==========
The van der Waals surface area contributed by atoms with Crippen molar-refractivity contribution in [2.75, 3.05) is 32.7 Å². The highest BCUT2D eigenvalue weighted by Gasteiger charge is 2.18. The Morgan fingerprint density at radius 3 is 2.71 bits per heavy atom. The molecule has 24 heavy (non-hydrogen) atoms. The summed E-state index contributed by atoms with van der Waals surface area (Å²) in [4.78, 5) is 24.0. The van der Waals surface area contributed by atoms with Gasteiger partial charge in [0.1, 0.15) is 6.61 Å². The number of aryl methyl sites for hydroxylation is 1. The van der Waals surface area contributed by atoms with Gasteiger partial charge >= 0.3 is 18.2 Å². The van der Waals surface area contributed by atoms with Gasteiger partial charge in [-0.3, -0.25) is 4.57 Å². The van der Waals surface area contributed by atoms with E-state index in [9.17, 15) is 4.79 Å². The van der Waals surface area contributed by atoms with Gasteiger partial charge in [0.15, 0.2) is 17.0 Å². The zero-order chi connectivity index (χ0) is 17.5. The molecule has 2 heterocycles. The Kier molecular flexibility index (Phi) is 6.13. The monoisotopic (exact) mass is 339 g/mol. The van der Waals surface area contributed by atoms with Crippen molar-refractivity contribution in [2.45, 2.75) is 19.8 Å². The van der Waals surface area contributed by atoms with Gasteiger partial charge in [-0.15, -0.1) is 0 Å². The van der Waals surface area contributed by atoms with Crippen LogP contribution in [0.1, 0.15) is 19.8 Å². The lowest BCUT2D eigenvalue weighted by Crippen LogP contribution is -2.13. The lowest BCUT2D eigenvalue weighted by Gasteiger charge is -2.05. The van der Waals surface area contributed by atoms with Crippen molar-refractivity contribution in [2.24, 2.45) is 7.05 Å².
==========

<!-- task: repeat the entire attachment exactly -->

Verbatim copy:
The van der Waals surface area contributed by atoms with Crippen molar-refractivity contribution in [2.75, 3.05) is 32.7 Å². The highest BCUT2D eigenvalue weighted by Gasteiger charge is 2.18. The Morgan fingerprint density at radius 3 is 2.71 bits per heavy atom. The molecule has 24 heavy (non-hydrogen) atoms. The summed E-state index contributed by atoms with van der Waals surface area (Å²) in [4.78, 5) is 24.0. The van der Waals surface area contributed by atoms with Gasteiger partial charge in [0.1, 0.15) is 6.61 Å². The number of aryl methyl sites for hydroxylation is 1. The van der Waals surface area contributed by atoms with Gasteiger partial charge >= 0.3 is 18.2 Å². The van der Waals surface area contributed by atoms with Gasteiger partial charge in [-0.3, -0.25) is 4.57 Å². The van der Waals surface area contributed by atoms with E-state index in [9.17, 15) is 4.79 Å². The van der Waals surface area contributed by atoms with Gasteiger partial charge in [0.15, 0.2) is 17.0 Å². The zero-order chi connectivity index (χ0) is 17.5. The molecule has 2 heterocycles. The Kier molecular flexibility index (Phi) is 6.13. The monoisotopic (exact) mass is 339 g/mol. The van der Waals surface area contributed by atoms with Crippen molar-refractivity contribution in [2.45, 2.75) is 19.8 Å². The van der Waals surface area contributed by atoms with Gasteiger partial charge in [-0.15, -0.1) is 0 Å². The van der Waals surface area contributed by atoms with Crippen LogP contribution in [0.1, 0.15) is 19.8 Å². The lowest BCUT2D eigenvalue weighted by Crippen LogP contribution is -2.13. The lowest BCUT2D eigenvalue weighted by Gasteiger charge is -2.05. The van der Waals surface area contributed by atoms with Crippen molar-refractivity contribution in [2.24, 2.45) is 7.05 Å².